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Michigan State basketball: Making NBA comparisons for starting 5

Who do these Spartans compare to?



Michigan State basketball
© Kirthmon F. Dozier / USA TODAY NETWORK

Of the expected starting five for next season, who is each Michigan State basketball player’s NBA comparison?

While it’s yet to be seen who the starting five for Tom Izzo this upcoming season will be, three out of the five are locks. AJ Hoggard, Tyson Walker, and Jaden Akins all tested draft waters, before returning to Michigan State basketball.

All three will no doubt start for Izzo next season. The four and five positions are more up in the air, though, depending on which direction the staff chooses to go. 

My personal opinion is that the Spartans will roll with a lineup featuring Hoggard, Walker, Akins, Booker, and Sissoko.

So, with that being said, let’s take a look at NBA comparisons for each starting player for the Spartans.

PG: A.J. Hoggard, 6-foot-4, Senior

NBA Comparison: Kyle Lowry, 6-foot-0, Miami Heat

Hoggard is a unique type of point guard. Standing at 6-foot-4 and weighing in at 210, he has good size to defend positions one through three, as well as take advantage of smaller point guards on the offensive end. He may have his ups and downs for the Spartans, but at the end of the day, Hoggard has improved exponentially each season.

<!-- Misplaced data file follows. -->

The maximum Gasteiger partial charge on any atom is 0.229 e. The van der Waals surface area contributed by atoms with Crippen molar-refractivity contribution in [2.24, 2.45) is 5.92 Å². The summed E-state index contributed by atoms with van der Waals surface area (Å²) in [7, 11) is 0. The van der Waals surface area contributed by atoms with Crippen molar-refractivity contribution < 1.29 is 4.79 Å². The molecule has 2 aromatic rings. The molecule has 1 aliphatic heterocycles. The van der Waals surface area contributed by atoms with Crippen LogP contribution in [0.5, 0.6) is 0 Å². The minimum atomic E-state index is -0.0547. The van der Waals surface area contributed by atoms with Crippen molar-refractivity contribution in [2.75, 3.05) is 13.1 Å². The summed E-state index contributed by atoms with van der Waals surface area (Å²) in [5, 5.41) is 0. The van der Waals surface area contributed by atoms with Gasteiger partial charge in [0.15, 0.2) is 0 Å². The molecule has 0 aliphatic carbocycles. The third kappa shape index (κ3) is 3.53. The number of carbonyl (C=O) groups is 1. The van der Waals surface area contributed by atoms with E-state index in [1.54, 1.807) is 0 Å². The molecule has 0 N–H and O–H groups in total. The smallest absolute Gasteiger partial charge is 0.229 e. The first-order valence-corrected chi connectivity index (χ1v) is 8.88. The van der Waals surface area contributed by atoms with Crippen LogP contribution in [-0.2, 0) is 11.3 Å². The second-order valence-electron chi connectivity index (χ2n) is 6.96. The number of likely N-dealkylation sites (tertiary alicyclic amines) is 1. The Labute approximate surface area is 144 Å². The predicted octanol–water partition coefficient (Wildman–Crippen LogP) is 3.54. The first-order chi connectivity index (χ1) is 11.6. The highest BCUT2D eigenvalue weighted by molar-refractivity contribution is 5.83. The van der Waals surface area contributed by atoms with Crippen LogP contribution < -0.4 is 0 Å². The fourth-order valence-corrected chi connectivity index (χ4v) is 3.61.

Shooting just 16 percent from three to go along with 2.5 points and 2.0 rebounds per game during his freshman year, Hoggard has drastically improved on all levels. Last season, he finished shooting 33 percent from deep, with 13 points per game, almost four rebounds and six assists. Having a full understanding of the offense puts him in control perfectly for Izzo and the Spartans. 

While Hoggard is a full four inches taller than Lowry, they are similar in that they will both lull you to sleep with their lack of athleticism, before burning you in the lane or from deep. Both guys can hold their own in the paint and have a great understanding of the game.

Kyle shoots the three ball better, which Hoggard would have to do if he is to catch on at the next level. Still, when I watch Lowry, I see Hoggard. 

G: Tyson Walker, 6-foot-1, RS Senior

NBA Comparison: Tyrese Maxey, 6-foot-2, Philadelphia 76ers

Walker transferred to Michigan State from the very small Northeastern University. During his two seasons with the Huskies, Walker played above the competition on both offense and defense, catching the eye of many different top tier programs. Eventually choosing MSU, Walker took the first year to get comfortable with the Spartans gameplay but once he did, he was a walking bucket. While he would often get red hot from three, he also had an incredible talent of slashing to the basket and finishing with an acrobatic layup.